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The SEC to continue tough financial reform under a new leadership

January 14, 2013 by · Leave a Comment 

Mary Schapiro, appointed by President Barack Obama in 2009, who ran the Securities and Exchange Commission (commonly called SEC) under the first Obama Administration, left the agency on December 14, 2012.  President Franklin D. Roosevelt created the SEC in 1934 under the Securities Exchange Act as an independent quasi-judicial regulatory agency during the thick of the Great Depression that followed the crash of 1929.  Today the SEC is under attack by financial lobby, heavy scrutiny by the judicial system and its actions are resisted by the Republicans in the Congress.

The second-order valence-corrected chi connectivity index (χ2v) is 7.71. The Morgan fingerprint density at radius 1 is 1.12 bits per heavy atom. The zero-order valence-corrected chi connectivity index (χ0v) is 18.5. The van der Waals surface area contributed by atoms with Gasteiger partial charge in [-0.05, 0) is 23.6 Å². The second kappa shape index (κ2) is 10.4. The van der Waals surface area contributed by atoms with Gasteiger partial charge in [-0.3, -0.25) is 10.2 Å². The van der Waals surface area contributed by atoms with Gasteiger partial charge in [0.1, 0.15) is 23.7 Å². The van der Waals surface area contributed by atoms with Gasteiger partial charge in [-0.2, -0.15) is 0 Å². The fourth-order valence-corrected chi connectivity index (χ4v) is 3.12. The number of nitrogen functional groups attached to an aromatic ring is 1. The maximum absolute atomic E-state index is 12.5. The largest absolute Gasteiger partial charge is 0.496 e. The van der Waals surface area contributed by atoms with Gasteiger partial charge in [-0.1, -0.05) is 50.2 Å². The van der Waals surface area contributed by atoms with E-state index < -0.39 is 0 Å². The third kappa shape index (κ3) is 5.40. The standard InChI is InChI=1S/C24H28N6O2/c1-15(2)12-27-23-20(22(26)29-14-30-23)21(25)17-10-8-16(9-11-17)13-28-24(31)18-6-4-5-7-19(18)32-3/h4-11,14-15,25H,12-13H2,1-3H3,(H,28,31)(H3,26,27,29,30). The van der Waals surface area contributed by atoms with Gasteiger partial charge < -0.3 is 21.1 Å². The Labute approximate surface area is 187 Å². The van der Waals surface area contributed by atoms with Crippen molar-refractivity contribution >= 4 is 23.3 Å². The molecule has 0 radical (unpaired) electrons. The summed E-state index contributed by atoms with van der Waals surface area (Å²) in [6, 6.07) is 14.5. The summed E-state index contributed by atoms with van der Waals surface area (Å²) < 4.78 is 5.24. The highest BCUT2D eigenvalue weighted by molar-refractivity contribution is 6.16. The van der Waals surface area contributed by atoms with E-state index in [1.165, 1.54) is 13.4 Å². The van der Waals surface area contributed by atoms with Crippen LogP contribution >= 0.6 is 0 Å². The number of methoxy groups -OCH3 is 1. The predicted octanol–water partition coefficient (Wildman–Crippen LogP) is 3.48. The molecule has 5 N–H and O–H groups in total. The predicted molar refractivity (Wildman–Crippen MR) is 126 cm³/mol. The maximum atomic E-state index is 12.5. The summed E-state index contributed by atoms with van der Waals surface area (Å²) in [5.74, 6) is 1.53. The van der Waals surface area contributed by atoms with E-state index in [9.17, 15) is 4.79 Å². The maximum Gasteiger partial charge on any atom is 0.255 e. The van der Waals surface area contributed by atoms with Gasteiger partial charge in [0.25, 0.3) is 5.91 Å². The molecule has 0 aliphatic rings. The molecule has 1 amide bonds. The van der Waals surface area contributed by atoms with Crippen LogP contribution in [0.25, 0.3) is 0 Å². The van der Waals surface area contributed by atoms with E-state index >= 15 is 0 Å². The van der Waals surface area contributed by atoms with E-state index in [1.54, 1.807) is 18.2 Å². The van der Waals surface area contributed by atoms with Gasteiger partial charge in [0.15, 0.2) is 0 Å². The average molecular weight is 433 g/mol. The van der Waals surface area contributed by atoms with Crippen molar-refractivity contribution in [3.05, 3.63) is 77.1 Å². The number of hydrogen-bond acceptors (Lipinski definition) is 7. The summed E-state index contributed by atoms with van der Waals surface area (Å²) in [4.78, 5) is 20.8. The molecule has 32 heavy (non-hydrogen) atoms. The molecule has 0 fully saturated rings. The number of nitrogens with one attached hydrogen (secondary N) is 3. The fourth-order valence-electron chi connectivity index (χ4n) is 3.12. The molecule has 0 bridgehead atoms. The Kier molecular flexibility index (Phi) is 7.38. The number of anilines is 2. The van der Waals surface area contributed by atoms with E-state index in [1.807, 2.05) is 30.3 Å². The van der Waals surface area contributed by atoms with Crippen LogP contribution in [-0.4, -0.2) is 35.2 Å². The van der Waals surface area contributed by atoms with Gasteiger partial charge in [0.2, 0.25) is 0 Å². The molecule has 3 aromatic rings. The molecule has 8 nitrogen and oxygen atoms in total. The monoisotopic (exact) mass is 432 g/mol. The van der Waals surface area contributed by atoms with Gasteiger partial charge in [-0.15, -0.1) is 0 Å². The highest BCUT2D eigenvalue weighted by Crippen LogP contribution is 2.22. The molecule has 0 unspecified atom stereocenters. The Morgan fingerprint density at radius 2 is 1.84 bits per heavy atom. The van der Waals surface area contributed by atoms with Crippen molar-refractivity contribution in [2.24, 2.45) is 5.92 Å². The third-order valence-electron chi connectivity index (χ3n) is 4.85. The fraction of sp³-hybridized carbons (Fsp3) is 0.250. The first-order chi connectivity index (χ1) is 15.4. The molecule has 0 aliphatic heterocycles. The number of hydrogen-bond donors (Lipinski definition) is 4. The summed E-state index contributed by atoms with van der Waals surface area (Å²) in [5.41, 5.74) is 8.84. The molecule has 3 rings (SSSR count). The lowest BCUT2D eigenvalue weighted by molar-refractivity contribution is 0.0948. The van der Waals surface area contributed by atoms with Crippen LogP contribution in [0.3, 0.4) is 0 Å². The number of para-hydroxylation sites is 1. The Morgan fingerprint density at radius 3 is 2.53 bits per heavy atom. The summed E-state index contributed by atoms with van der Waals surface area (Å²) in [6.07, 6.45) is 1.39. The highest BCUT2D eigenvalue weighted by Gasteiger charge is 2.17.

Its five divisions aptly identify its role:  corporate finance; trading and markets; investment management; enforcement; and risk, strategy, and financial innovation.  In the recent past it is heavily involved with high-frequency trading due to May 2010 flash crash that temporarily erased $862 billion stock value, multi-billion dollar Ponzi schemes, fallout from the recent financial crisis, and the task of creating nearly 100 regulations to implement Dodd-Frank Financial Regulations Act.  To its credits, the agency collected more than $615 million form two cases related to the subprime mortgage mess.  Everyone hopes that it will deal with money market funds under the new leadership.

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